Just So

Music by George Stiles, book & lyrics Anthony Drewe
Chichester Festival Theatre in repertory

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Slick, fast-moving, clever - but where, oh where is the magic spell that would transform Anthony Drewe's revival of his collaboration with George Stiles Just So for Chichester Festival Theatre from mere musical entertainment into that rare event: a real children's show?

Knowing the piece to have been inspired by Rudyard Kipling is alone enough to raise expectations. Added to which are the pedigrees of Cameron Macintosh and the Music Theatre International of New York. Yet when Junix Inocian glides around the five sided stage within the famous hexagonal theatre, it is as beaming salesman rather than mystical storyteller.

Are the kids hooked more easily in the US? The provincial English variety, as I glanced furtively around their sparse ranks, hoping not to be misunderstood, seemed largely uninvolved. The fact that the first matinee was taking place amidst a rare midsummer storm, and audience numbers were low as a result, must have contributed to the lack of atmosphere. Was this, I began to ask myself, a case of the company failing to grasp the material or of the material failing to inspire the players?

This may be just another reminder that English language and English humour are by no means the same thing on either side of the Atlantic.

Technically, there is so much to admire; the poise of the young ensemble, their timing, versatility. Clever things from Peter McKintosh's design team, too: mostly out of the wardrobe such as secret spots and stripes for giraffes and zebras - and a wonderful pair of inflatable thighs for kangaroos! And plenty of syncopation aloft from David Shrubsole's orchestra, albeit Stiles doesn't give us much to whistle on the way home.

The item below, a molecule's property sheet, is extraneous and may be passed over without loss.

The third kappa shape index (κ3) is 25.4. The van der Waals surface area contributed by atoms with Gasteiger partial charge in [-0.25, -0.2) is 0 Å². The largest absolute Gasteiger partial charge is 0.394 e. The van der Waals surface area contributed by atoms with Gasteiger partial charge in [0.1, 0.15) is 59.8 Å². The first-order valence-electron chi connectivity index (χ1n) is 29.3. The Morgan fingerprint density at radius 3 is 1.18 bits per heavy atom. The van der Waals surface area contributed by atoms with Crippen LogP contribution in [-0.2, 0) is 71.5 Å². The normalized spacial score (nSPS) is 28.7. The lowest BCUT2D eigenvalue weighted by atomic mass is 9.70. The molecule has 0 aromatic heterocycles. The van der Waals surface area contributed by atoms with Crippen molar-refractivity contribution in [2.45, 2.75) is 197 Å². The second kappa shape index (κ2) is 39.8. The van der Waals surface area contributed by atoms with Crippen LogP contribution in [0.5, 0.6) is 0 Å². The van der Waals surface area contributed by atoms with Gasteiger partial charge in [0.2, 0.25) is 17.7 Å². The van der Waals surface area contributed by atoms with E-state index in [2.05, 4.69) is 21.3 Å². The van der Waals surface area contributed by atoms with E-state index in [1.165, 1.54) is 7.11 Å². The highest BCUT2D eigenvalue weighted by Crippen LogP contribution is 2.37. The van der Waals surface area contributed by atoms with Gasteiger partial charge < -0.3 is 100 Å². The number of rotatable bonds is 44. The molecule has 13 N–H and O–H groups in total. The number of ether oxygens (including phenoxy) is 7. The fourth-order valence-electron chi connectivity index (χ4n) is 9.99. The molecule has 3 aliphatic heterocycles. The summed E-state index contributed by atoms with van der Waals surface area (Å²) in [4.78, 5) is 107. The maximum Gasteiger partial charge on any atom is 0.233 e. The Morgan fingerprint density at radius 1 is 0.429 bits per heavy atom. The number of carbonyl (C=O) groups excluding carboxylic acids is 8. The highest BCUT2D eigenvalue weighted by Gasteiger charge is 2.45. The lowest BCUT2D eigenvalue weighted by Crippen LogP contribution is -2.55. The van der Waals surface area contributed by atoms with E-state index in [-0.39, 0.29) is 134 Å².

Yet how could they all be so blasé surrounded, unless I'm entirely mistaken, by so much estrangement amongst the rest of us?

Richard Dempsey, as Elephant's Child, demonstrates, not for the first time in this season, great verve as a hoofer with good diction and a nice line in song and dance. Julie Atherton works even harder as the Kolokolo Bird and Steve Elias and Alex Owen-Hobbs are diligent, rather than dazzling as Stove and Giraffe.

Nicolos Colicos offers the beginnings of a real character as Rhino, as does Andrew Spillett as the Kangaroo with the thighs, though whether a voice from Neighbours added to those already on stage from EastEnders is another matter. Akiya Henry, the dusky Zebra and a nice mover, supplies only one of the cockney voices whose performance raises the spectre of the TV soap.

In an increasingly ageist society, is the delightful youthfulness of this company its handicap? Innocent children warm to old clockmakers and sage storytellers. Never mind the Brothers Grim, Disney's Empires were built on them and Kenneth Grahame's Mole was rarely better played at the National than by a octegenarian!

Of course, the real test of this show would be one of the Kipling family's long sea voyages!

"Just So" continues in repertory.

Reviewer: Kevin Catchpole

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